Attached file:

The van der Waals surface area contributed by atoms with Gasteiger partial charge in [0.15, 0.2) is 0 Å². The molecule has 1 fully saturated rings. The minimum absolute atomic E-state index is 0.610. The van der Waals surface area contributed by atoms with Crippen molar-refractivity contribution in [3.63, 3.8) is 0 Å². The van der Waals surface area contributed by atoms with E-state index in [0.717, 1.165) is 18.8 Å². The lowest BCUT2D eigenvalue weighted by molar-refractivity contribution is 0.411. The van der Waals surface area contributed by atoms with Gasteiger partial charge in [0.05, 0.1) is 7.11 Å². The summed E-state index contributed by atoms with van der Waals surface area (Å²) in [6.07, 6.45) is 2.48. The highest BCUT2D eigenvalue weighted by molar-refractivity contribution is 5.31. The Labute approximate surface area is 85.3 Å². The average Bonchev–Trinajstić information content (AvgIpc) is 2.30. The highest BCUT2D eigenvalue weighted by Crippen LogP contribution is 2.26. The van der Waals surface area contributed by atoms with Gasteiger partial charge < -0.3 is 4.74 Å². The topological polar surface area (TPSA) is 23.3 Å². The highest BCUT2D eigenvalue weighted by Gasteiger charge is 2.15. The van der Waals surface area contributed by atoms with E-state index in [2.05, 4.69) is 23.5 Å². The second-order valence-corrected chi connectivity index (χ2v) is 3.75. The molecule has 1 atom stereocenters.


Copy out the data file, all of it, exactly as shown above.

The van der Waals surface area contributed by atoms with Gasteiger partial charge in [0.15, 0.2) is 0 Å². The molecule has 1 fully saturated rings. The minimum absolute atomic E-state index is 0.610. The van der Waals surface area contributed by atoms with Crippen molar-refractivity contribution in [3.63, 3.8) is 0 Å². The van der Waals surface area contributed by atoms with E-state index in [0.717, 1.165) is 18.8 Å². The lowest BCUT2D eigenvalue weighted by molar-refractivity contribution is 0.411. The van der Waals surface area contributed by atoms with Gasteiger partial charge in [0.05, 0.1) is 7.11 Å². The summed E-state index contributed by atoms with van der Waals surface area (Å²) in [6.07, 6.45) is 2.48. The highest BCUT2D eigenvalue weighted by molar-refractivity contribution is 5.31. The Labute approximate surface area is 85.3 Å². The average Bonchev–Trinajstić information content (AvgIpc) is 2.30. The highest BCUT2D eigenvalue weighted by Crippen LogP contribution is 2.26. The van der Waals surface area contributed by atoms with Gasteiger partial charge < -0.3 is 4.74 Å². The topological polar surface area (TPSA) is 23.3 Å². The highest BCUT2D eigenvalue weighted by Gasteiger charge is 2.15. The van der Waals surface area contributed by atoms with E-state index in [2.05, 4.69) is 23.5 Å². The second-order valence-corrected chi connectivity index (χ2v) is 3.75. The molecule has 1 atom stereocenters.